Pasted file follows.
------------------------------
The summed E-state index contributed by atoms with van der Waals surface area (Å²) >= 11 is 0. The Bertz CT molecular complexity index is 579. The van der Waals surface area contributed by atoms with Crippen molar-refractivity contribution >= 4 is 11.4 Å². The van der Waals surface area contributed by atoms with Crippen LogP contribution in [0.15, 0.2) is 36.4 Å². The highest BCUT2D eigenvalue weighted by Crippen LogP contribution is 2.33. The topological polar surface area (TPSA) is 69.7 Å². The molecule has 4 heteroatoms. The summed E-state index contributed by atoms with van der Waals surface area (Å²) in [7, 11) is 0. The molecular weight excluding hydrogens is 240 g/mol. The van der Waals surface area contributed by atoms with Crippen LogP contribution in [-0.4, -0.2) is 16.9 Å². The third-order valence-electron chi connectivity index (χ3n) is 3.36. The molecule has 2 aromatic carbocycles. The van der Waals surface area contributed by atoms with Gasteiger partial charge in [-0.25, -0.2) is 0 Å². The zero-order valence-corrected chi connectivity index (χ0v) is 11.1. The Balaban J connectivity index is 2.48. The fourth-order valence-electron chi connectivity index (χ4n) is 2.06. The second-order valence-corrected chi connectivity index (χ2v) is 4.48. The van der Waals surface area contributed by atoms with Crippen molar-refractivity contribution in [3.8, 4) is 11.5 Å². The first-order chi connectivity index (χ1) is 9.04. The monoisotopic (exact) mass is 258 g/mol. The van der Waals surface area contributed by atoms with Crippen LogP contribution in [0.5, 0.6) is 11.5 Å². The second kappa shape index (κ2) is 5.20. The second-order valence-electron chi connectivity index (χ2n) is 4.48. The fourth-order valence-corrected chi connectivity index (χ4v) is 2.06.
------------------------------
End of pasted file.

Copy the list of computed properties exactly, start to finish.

The summed E-state index contributed by atoms with van der Waals surface area (Å²) >= 11 is 0. The Bertz CT molecular complexity index is 579. The van der Waals surface area contributed by atoms with Crippen molar-refractivity contribution >= 4 is 11.4 Å². The van der Waals surface area contributed by atoms with Crippen LogP contribution in [0.15, 0.2) is 36.4 Å². The highest BCUT2D eigenvalue weighted by Crippen LogP contribution is 2.33. The topological polar surface area (TPSA) is 69.7 Å². The molecule has 4 heteroatoms. The summed E-state index contributed by atoms with van der Waals surface area (Å²) in [7, 11) is 0. The molecular weight excluding hydrogens is 240 g/mol. The van der Waals surface area contributed by atoms with Crippen LogP contribution in [-0.4, -0.2) is 16.9 Å². The third-order valence-electron chi connectivity index (χ3n) is 3.36. The molecule has 2 aromatic carbocycles. The van der Waals surface area contributed by atoms with Gasteiger partial charge in [-0.25, -0.2) is 0 Å². The zero-order valence-corrected chi connectivity index (χ0v) is 11.1. The Balaban J connectivity index is 2.48. The fourth-order valence-electron chi connectivity index (χ4n) is 2.06. The second-order valence-corrected chi connectivity index (χ2v) is 4.48. The van der Waals surface area contributed by atoms with Crippen molar-refractivity contribution in [3.8, 4) is 11.5 Å². The first-order chi connectivity index (χ1) is 9.04. The monoisotopic (exact) mass is 258 g/mol. The van der Waals surface area contributed by atoms with Crippen LogP contribution in [0.5, 0.6) is 11.5 Å². The second kappa shape index (κ2) is 5.20. The second-order valence-electron chi connectivity index (χ2n) is 4.48. The fourth-order valence-corrected chi connectivity index (χ4v) is 2.06.